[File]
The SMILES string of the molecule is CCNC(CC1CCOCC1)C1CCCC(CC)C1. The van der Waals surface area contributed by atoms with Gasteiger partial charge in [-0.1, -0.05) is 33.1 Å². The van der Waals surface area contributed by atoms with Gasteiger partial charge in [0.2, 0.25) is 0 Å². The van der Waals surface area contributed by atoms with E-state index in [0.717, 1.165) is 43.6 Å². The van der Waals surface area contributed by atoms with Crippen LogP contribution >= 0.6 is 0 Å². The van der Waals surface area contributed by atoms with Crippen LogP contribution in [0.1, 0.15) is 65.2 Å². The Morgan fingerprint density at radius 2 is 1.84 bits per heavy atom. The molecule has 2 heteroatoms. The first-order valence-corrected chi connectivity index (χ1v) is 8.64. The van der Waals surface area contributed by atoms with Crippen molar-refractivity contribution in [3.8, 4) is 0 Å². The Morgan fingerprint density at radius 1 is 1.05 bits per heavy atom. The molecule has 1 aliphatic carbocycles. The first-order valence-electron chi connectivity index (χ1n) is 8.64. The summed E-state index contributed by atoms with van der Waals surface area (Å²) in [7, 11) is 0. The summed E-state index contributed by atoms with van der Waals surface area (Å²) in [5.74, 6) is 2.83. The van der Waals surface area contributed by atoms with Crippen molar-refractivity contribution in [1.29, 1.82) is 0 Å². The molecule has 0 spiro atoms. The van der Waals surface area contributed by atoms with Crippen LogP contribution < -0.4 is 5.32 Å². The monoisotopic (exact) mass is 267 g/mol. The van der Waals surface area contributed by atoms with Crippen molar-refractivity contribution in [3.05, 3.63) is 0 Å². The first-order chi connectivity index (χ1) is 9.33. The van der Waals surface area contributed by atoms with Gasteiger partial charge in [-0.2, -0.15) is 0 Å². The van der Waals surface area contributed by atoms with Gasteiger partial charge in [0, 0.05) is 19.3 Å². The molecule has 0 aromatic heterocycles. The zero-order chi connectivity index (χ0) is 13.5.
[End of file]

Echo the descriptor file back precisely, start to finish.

The SMILES string of the molecule is CCNC(CC1CCOCC1)C1CCCC(CC)C1. The van der Waals surface area contributed by atoms with Gasteiger partial charge in [-0.1, -0.05) is 33.1 Å². The van der Waals surface area contributed by atoms with Gasteiger partial charge in [0.2, 0.25) is 0 Å². The van der Waals surface area contributed by atoms with E-state index in [0.717, 1.165) is 43.6 Å². The van der Waals surface area contributed by atoms with Crippen LogP contribution >= 0.6 is 0 Å². The van der Waals surface area contributed by atoms with Crippen LogP contribution in [0.1, 0.15) is 65.2 Å². The Morgan fingerprint density at radius 2 is 1.84 bits per heavy atom. The molecule has 2 heteroatoms. The first-order valence-corrected chi connectivity index (χ1v) is 8.64. The van der Waals surface area contributed by atoms with Crippen molar-refractivity contribution in [3.8, 4) is 0 Å². The Morgan fingerprint density at radius 1 is 1.05 bits per heavy atom. The molecule has 1 aliphatic carbocycles. The first-order valence-electron chi connectivity index (χ1n) is 8.64. The summed E-state index contributed by atoms with van der Waals surface area (Å²) in [7, 11) is 0. The summed E-state index contributed by atoms with van der Waals surface area (Å²) in [5.74, 6) is 2.83. The van der Waals surface area contributed by atoms with Crippen molar-refractivity contribution in [1.29, 1.82) is 0 Å². The molecule has 0 spiro atoms. The van der Waals surface area contributed by atoms with Crippen LogP contribution < -0.4 is 5.32 Å². The monoisotopic (exact) mass is 267 g/mol. The van der Waals surface area contributed by atoms with Crippen molar-refractivity contribution in [3.05, 3.63) is 0 Å². The first-order chi connectivity index (χ1) is 9.33. The van der Waals surface area contributed by atoms with Gasteiger partial charge in [-0.2, -0.15) is 0 Å². The van der Waals surface area contributed by atoms with Gasteiger partial charge in [0, 0.05) is 19.3 Å². The molecule has 0 aromatic heterocycles. The zero-order chi connectivity index (χ0) is 13.5.